Economist Larry Darby, who was a civil servant in the FCC during the Ford and Carter administrations, said consumers actually would be hurt by tougher rules set by the government.
In a study Darby prepared, released this month by the American Consumer Institute, he estimates that consumers would be worse off by $24 billion to $32 billion if the government imposed net neutrality regulations because individuals would be picking up the tab for the heavy content providers.
"Nobody wants to foot the bill [but] we all want the benefits," Darby told reporters during a phone conference this week. He added that all the beneficiaries — not just the subscribers, but folks like Google and eBay — should share the cost of the Internet, which will encourage improvements to it faster than if only subscribers had to pay the bill.
Furthermore, he said government action would likely be ineffective.
"It is naive to suggest that the FCC can timely or sufficiently provide rates and set them," Darby said, adding that while free speech is a legitimate concern, "I frankly don't see the connection" between free speech concerns and net neutrality arguments.
American Consumer Institute President Stephen Posciak added that he thinks the plans being pushed by the telecoms could help foster free speech, rather than deter it, by giving subscribers price relief.
But net neutrality advocates say the public will end up on the short end of the stick without a heavier government hand to keep an eye on the telecoms. They argue that if broadband providers discriminate by price, those who can't afford the more expensive service could lose vital access to tools that so far has been available to everyone.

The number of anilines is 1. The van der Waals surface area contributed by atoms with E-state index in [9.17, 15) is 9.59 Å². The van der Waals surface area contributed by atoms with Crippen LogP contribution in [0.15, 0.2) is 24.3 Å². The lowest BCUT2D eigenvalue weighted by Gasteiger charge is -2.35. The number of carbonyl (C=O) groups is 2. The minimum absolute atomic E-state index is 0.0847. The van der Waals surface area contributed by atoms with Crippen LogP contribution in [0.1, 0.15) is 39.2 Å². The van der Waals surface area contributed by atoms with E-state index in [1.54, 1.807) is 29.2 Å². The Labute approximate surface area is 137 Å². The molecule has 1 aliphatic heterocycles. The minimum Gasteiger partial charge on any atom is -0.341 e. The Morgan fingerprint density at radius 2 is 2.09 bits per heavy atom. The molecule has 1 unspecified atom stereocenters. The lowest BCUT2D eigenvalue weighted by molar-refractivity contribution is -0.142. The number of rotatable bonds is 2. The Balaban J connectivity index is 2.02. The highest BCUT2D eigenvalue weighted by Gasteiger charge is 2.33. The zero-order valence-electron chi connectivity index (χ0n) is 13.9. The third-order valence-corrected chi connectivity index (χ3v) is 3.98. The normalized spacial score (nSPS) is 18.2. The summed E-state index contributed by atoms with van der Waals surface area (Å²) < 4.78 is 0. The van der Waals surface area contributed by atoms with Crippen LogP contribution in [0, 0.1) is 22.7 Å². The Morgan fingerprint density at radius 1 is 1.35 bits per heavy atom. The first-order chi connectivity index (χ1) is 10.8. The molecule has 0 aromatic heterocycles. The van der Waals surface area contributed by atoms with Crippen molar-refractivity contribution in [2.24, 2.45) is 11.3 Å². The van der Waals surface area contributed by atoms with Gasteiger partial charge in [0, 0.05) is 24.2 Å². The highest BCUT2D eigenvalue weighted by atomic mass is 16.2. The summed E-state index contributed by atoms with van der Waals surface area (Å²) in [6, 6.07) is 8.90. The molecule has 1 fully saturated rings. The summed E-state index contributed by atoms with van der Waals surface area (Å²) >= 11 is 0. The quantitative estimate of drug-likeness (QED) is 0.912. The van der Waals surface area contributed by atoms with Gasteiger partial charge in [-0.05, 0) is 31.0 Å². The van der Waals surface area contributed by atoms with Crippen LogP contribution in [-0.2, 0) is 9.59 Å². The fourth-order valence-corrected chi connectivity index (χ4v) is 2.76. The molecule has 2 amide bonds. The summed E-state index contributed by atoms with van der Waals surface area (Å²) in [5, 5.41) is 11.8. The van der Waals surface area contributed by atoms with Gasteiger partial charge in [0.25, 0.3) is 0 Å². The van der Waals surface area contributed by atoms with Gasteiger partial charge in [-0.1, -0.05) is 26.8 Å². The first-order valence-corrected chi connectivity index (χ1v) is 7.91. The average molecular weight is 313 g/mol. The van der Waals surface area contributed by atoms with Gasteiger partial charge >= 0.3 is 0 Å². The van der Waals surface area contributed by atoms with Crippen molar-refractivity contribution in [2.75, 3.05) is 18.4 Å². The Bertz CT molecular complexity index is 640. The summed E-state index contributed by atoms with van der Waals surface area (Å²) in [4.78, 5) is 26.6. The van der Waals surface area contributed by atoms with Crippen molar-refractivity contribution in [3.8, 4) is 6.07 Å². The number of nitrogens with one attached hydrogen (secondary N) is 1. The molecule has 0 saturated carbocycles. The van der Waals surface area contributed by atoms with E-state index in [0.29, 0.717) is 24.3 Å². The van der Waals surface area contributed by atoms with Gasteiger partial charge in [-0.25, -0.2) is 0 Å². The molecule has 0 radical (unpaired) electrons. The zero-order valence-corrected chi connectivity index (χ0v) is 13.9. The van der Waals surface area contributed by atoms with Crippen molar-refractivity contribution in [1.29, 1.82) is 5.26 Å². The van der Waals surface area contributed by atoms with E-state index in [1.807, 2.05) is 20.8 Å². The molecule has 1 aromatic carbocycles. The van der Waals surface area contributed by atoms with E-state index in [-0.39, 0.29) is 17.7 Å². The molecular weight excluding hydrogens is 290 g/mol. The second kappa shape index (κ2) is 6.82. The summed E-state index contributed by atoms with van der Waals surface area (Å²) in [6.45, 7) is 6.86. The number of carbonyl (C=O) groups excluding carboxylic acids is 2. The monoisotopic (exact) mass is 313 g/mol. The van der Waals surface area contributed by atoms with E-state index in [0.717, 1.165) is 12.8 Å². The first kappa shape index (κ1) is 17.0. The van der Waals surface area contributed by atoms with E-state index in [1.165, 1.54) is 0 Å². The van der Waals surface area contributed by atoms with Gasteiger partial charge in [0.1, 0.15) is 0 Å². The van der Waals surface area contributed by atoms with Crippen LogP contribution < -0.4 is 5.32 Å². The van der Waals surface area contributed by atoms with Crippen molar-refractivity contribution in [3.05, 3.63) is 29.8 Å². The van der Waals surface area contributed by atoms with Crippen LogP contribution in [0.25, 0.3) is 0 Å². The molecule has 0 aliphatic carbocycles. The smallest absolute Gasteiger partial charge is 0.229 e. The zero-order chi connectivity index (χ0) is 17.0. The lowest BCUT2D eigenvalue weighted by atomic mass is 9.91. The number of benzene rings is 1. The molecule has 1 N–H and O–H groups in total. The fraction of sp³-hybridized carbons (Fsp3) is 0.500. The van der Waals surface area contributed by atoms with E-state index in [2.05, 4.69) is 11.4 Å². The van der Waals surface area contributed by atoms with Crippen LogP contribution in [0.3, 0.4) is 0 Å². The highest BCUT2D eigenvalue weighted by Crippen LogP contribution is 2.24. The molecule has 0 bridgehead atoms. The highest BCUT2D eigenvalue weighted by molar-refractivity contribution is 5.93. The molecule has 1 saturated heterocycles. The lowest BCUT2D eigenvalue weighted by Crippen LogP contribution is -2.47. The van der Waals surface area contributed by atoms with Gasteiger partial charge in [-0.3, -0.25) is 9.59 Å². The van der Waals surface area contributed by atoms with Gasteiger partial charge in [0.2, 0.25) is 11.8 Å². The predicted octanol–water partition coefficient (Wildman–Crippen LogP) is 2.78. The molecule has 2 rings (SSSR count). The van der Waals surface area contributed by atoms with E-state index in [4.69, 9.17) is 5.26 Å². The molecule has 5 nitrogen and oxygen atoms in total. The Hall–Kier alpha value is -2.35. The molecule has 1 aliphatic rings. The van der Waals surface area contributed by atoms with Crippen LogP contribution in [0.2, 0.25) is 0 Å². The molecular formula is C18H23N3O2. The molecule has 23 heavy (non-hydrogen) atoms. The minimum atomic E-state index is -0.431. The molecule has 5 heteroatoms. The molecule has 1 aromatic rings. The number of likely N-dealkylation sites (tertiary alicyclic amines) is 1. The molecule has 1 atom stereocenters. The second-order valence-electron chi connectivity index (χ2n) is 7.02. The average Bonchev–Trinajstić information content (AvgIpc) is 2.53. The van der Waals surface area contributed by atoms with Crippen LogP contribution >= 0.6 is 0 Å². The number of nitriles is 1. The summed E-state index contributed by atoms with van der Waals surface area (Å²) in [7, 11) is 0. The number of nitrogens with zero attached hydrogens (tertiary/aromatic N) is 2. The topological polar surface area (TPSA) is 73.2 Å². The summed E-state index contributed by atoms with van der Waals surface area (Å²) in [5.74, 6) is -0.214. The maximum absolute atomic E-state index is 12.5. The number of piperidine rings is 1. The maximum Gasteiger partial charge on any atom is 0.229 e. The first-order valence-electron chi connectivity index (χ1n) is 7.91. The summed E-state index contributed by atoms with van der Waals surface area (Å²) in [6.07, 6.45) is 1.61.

"They maximize their profits by rationing scarcity," Cooper, of the Consumer Federation of America, said of the telecoms. "There's not enough competition to protect the common interest of the consumer."
Cooper said if the AT&Ts of the world got their way, they'd be able to dictate who could access which sites, and would force everyone to negotiate with the telecoms if they want to provide high-speed content. That, he said, would be bad for consumers.
"The Internet is about speech, and ... speech requires a higher level of protection," Cooper said.
Furthermore, U.S. business interests would likely be hurt without net neutrality regulations, Google Vice President Vinton Cert told the Senate Judiciary Committee last week.
"Allowing the interests of network owners wielding market power to shackle the Internet with discriminatory and anti-competitive conduct could severely undercut our nation's ability to compete effectively in the global market," Cerf said.
Dan Hunter, an associate professor of legal studies at the University of Pennsylvania's Wharton School of Business, said people with less money will certainly be marginalized by a rate structure that provides better access to those who pay, but that may not matter.
"The question will be: Do we really care about that? Because it may be that the level of service they have in the slow lane might be fast enough for us. ... The onus is on the people who want to up-end this to say, 'This is going to be a better future,'" Hunter said.
He added that not enough data points one way or the other on whether net neutrality or graduated access would better benefit consumers, but his instinct would be to keep the current ways of the Internet.
"There's no, kind of like, obvious solution, and there's no obvious constituency that a congressperson can point to" that would either be harmed or helped by new laws, Hunter said. "My attitude in that kind of situation is: Let's go with the devil we know. ... We know net neutrality works."